Franklin Square Cinemas

989 Hempstead Turnpike,
Franklin Square, NY 11010

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Showing 26 - 36 of 36 comments

hotaru on July 17, 2006 at 7:37 am

I had no idea! Thanks sooo much for the tip, Ligg!

Ligg on July 15, 2006 at 1:03 pm

Here is something you all should know. I know the theater will never live up to what it used to be. But if you still live on Long Island and have Cablevision “triple play” digital cable, internet, and voice, got to and apply for a rewards card. With the card, Clearview Cinemas such as the Franklin, Herricks, Manhasset, Great Neck, Port Washington etc, check under, then you are entitled to this rewards card, that gives you free movie tickets for a family of 4 on Tuesdays(EVERY TUESDAY!) and $6 adult tickets, even on Saturday evenings throughout the week. It also gives you presales, to big concerts at MSG and Radio City.

This is not an advertisement for Cablevision. I HATE THEM! The control too much and speaking of old movie houses, for old movies they have kept Turner Classics and other networks that compete with networks like the defunct American Movie Classics, now American Movie Channel, in an unfair monopoly! At least get the reward cards and make sure you go to the movies on Tuesdays whenever you can can and use the discount card whenever you go to a Clearview movie theater. If you are going anyway, at least take money out of their EVIL CORPORATE POCKETS!

hotaru on July 14, 2006 at 6:00 pm

I practically lived in this theater when I was 17 and my best friend worked at the concession stand. I remember thinking it was an oddly laid-out place until I realized that it had been a single screen house long before that. We came of age in the multi- and megaplex era, when the neighborhood theaters were either shuttered and in ruins, or being turned into offices, condos(!), churches(!!), and the like. Some had undergone sub-subdivisions, like the Franklin Quad, as it was known then. I remember going to a lot of these places as a kid when they were simply halved and called “twins”, but by the mid-eighties, twins were on their way out around here. That’s what I loved about the Franklin, that it managed to survive its subdivisions and remain a neighborhood hangout. I have fond memories of the upstairs balcony theaters, which on slow nights, were like private screening rooms. Bad weather was a super bonus, as far as “privacy” was concerned when the boyfriends were around and the upstairs became neckers' paradise. Even though the balcony theaters were tiny, they were great. I haven’t been back since they added 2 screens; God knows how small the screens must be now. I’ll have to go check it out.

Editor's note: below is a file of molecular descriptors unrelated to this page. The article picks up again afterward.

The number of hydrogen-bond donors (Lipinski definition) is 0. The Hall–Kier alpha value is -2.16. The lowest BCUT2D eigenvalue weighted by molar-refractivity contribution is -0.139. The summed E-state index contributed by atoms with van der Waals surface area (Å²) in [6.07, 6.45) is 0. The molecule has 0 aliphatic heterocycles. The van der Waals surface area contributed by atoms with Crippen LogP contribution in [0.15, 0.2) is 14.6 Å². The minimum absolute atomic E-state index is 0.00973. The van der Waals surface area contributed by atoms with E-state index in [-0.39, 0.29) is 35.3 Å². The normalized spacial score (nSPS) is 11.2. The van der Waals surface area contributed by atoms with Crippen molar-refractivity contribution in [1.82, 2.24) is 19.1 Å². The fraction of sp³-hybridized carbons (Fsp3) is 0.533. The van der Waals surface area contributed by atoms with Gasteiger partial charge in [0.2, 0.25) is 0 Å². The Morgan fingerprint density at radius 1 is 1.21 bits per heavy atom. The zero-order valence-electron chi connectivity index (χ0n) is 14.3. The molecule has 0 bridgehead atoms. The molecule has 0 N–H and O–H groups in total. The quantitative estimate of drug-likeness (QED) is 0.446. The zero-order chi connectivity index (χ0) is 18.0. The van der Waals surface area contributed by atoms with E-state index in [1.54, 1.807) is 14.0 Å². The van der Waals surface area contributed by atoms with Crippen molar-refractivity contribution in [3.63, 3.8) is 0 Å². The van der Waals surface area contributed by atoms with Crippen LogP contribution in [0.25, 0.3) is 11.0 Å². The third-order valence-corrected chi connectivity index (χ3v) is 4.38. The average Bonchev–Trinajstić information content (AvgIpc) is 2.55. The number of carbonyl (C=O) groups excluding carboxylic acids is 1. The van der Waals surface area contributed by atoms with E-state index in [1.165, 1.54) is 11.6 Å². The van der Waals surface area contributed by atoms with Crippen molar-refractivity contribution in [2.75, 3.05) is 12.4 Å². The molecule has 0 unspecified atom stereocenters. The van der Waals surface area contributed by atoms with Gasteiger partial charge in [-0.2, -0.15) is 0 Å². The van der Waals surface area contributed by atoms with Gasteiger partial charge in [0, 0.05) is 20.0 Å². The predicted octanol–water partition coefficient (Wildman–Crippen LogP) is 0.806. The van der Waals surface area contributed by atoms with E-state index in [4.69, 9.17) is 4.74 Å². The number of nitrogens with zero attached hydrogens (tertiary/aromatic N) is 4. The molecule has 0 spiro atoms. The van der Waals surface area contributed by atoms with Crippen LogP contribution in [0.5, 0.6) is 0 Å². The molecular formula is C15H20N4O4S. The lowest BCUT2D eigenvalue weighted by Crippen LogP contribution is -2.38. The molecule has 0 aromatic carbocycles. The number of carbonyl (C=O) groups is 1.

RobertR on July 5, 2005 at 4:55 pm

In 1977 as a Century’s house it opened “Tentacles"
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JakeGittes on July 3, 2005 at 9:48 am

I covered for this theatre one day in mid ‘79 when working for Century Theatres. This place was a small ONE screen operation. How did they get it to multi-screens?

RobertR on June 15, 2005 at 3:45 pm

It seems in 1959 this was a Century’s house.

Ligg on May 28, 2005 at 2:56 am